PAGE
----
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Five healthcare recruitment strategies for medical professionals

1) Campus RecruitingSeeing how most healthcare jobs require specialized training, degrees and character-types, the universities or colleges are always a...

Admin
|Jun 5|magazine11 min read

1) Campus Recruiting

Seeing how most healthcare jobs require specialized training, degrees and character-types, the universities or colleges are always a good place to start the recruitment process. Not only are the people there working diligently to prepare themselves for a career in your field, but often times many of them are still in the process of deciding which sector, specialization or pathway they really want to take. This way, whether you are recruiting for a hospital or a pharmaceutical giant, you can send representatives to university job fairs and know you will have lots of interested parties on either side.

Targeting schools with notable or large medical schools and/or nursing programs, your organization is more likely to receive a qualified, educated and competitive team asset. At the same time, be sure to keep in mind that not all medical careers have to require specifically specialized medical training; medical assistants and medical office managers do not need medical training to take on these more administrative-type roles. Be sure to also canvas business programs and public administration programs to fill these still very important positions.

2) Cultivate younger generations

Embracing the “grow your own” strategy, finding new recruits by reaching a younger audience and shaping them to suit the needs of healthcare careers can be a great way to start. Sending representatives to talk to middle schools and high schools can plant the seed for the ways in which one can achieve a successful healthcare career, and by doing this, you are beginning to cultivate your own workforce from a young age. By giving kids the ability to begin thinking about long-term career prospects, you are exposing their minds to career opportunities while benefitting your organization at the same time. Since some specialized healthcare careers are not as popular as others, kids will now know the extent of the healthcare jobs that are available and profitable for the future.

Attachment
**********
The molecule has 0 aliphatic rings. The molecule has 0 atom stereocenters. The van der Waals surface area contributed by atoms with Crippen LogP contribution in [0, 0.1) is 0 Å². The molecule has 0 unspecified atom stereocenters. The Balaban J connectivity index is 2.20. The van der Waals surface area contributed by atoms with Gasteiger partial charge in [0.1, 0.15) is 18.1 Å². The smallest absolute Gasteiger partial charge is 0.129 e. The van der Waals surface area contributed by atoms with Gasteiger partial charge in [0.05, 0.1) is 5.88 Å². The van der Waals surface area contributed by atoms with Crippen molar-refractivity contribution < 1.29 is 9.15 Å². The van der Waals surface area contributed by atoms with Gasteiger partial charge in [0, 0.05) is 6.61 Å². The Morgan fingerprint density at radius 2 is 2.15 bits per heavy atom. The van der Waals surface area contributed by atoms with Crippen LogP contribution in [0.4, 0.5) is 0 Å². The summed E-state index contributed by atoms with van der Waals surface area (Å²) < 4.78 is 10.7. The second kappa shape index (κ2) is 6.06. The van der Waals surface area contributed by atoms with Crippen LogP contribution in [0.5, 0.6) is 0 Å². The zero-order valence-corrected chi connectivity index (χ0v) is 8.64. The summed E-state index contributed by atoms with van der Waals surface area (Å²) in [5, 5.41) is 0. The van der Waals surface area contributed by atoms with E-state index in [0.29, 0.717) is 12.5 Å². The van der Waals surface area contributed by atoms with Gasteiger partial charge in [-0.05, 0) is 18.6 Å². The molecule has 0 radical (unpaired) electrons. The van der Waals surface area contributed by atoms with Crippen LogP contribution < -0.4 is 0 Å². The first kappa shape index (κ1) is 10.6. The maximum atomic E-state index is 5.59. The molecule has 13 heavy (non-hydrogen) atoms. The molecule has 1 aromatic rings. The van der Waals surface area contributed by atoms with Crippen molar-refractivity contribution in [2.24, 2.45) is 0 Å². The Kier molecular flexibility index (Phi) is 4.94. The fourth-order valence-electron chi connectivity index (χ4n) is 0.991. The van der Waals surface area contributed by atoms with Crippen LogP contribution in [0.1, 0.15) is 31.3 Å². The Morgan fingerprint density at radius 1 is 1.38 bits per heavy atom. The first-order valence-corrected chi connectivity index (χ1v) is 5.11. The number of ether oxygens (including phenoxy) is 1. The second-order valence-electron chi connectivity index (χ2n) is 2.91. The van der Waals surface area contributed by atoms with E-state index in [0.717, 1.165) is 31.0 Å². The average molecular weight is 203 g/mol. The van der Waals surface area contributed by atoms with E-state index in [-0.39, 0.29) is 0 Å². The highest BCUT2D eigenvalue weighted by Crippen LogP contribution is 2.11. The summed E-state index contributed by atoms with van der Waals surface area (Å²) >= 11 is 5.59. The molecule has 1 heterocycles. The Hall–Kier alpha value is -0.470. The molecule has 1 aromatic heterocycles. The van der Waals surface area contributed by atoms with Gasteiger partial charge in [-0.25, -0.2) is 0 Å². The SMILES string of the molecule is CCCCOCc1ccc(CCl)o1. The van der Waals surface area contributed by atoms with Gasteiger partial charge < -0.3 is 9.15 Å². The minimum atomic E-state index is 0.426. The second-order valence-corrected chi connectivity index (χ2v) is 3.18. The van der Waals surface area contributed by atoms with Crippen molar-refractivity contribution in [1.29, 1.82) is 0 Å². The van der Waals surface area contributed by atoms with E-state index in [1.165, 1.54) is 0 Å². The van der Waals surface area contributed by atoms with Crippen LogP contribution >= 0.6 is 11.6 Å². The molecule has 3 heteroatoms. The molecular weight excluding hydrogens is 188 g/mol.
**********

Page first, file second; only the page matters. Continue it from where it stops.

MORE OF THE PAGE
Though this strategy does not provide immediate candidates for jobs in the current market, it can go a long way to growing a productive and hungry young workforce.

3) Internships and Returnships

A great way to gain public attention for your organization or to embrace the university system is to include either paid or unpaid (college-credit) internships at your organization. This presents a hands-on, company-culture immersed individual to have a trail run in your organization to see how he or she likes the career and the company, while providing your organization with a qualified, young professional. Internships pave the way to promising careers in the field, and with the ability to spend time working with a young college student, a company then has the chance to craft the individual to the specific culture and requirements of the organization, before hiring them as a salaried or full-time employee.

On the opposite end of the spectrum, offering returnships can be a great way to extend the opportunity of possible re-employment to individuals who are taken away from the company for unwarranted or unfortunate circumstances. This adds to the possible applicant pool when searching for people to fill those vacated positions, and if the individual was a hardworker and asset to the company, this allows for you to keep tabs on the people who you feel would do well being back at your organization.

4) Teaching Hospitals

Through the idea of teaching, your hospital or healthcare firm can offer in-house job training to students with the cooperation or teamwork of local universities by offering college credits to employees who can complete certain tasks. This can cut costs by offering in-house training opportunities, and you can reduce the permanent workforce by adding trainee physicians and nurses to the staff pool. If your hospital trains its own doctors, then those individuals will know exactly what the requirements and responsibilities of the position are.

When the training comes to an end, you then have a well-educated and well-trained potential employee to add to the staffing pool. This increases your chances of finding a qualified applicant who will mesh well with the existing company culture and company vision.

5) Staffing Agencies

Since surgeons and specialists have to undergo years of medical training, that means that these jobs are not only hard to fill, but that they are always in high demand. Advertising locally and even internationally will prove to be futile if and when there are no qualified applicants yet available to take those jobs. By partnering with a staffing agency that operates on a national level, you can be in constant communication with bodies of people who know of the best-in-class physicians and where they are located. These staffing firms can market vacant positions across the country and proactively contact people whose credentials meet your available positions needs.

Although sometimes a fee is required when working with staffing agencies, the pay-off from maintaining a hardworking and well-educated employee can outweigh that cost in a matter of months.